Apple's own version of Netflix?

Discussion in 'Apple TV and Home Theater' started by sdilley14, Feb 21, 2015.

  1. sdilley14 macrumors 65816

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    Mesa, AZ
    #1
    I just thought about this. Why hasn't Apple launched it's own version of Netflix? I wouldn't ever see them creating original content...but why not offer a streaming service like Netflix for all of the TV shows and movies available on iTunes (or maybe not "all", but at least some)? They obviously have the platform to do it, they have the built in customer base with iTunes, they have all the content they would need, and they are obviously pretty familiar with how streaming services operate.

    They are getting into the streaming music service with Beats. Why not the streaming video service? I would say "maybe it's in the works", but you usually catch a whisper or rumor of such things, and I have never heard any mention or thought of this at all.
     
  2. pdjudd macrumors 601

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    Plymouth, MN
    #2
    Streaming videos is slightly different and is going to detail a whole different set of rights than streaming music (in which are mostly settled thanks to radio). I doubt that Apple really wants to get into that market when there are several companies that they work well with and I doubt that they want to create a situation where they are competitors with their partners.

    It would be insanely complex since not all of their media that they sell can be streamed and the rights expire at such odd timing factors that would generate a lot of grief.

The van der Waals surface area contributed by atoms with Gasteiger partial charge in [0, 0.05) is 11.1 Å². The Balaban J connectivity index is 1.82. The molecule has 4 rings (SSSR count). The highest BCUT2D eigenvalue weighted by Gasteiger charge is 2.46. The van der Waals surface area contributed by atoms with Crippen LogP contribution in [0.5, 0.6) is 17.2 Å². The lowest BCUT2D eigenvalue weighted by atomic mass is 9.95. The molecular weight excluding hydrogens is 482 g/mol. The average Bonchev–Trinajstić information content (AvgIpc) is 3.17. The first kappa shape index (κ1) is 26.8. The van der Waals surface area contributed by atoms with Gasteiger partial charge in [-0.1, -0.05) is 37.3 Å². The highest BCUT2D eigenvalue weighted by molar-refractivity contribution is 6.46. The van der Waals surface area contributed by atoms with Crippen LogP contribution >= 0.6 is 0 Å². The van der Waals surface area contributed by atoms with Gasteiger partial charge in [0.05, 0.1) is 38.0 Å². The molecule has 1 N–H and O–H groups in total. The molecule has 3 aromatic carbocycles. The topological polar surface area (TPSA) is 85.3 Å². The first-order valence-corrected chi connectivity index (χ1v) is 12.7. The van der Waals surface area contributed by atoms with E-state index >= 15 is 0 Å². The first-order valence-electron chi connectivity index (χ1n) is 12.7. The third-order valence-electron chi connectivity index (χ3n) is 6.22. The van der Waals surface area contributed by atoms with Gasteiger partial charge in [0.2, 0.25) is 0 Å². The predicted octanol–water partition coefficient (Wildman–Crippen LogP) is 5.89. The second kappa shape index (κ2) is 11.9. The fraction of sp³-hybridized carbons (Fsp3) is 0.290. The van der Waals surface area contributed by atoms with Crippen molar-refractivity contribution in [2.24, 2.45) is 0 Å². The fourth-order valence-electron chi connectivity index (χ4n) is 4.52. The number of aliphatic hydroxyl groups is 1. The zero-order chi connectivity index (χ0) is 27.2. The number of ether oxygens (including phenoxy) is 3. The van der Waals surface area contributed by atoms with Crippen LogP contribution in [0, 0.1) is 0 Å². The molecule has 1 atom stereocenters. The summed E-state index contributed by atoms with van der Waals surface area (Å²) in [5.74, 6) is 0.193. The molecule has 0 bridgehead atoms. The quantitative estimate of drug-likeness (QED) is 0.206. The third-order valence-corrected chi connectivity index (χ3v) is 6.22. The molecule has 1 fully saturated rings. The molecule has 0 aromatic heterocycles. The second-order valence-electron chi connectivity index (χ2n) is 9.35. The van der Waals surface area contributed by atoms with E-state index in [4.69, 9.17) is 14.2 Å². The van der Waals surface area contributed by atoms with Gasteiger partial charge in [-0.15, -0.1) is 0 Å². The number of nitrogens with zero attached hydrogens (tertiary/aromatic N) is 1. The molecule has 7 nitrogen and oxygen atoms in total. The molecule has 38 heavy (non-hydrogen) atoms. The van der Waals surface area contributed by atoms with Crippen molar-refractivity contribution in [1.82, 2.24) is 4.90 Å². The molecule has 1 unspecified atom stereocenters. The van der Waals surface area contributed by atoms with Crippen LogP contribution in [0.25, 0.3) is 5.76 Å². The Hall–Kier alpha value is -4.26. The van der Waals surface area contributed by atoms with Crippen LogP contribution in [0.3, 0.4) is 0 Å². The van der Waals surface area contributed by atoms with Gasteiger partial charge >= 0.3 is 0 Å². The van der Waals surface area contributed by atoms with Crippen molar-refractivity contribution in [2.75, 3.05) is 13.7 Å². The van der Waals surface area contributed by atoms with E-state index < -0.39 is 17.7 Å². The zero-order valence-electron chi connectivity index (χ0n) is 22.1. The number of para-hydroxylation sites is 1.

Plus there is the tendency for content owners to get into the distribution market for streaming on their own. Take Discovery, they own a ton of content, much of which is for sale at Apple. Note that they don’t stream it anywhere but their own website now. They let all of their prior contracts expire and are doing it themselves so they can monetize it themselves. Sales are one thing, but streaming is seen as far more valuable for content owners.
     
  3. sdilley14 thread starter macrumors 65816

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    #3
    All very valid points! Though it would be insanely challenging and complex - Apple has been the company to master pulling off the "impossible". If it widens their footprint, supplements/enhances their current hardware and software offerings, and there is money to be made - I don't see why they wouldn't make a run at it. They have managed to completely change the music and cellphone industries - getting into this business doesn't seem like a stretch.
     
  4. pdjudd macrumors 601

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    #4
    Honestly that point is really moot and can be used to justify any argument. Apple is good at the impossible so surely they can do X. Maybe. But that’s not an argument for them to do such a thing. And mastering one market doesn’t mean that they can master all markets, so there is that.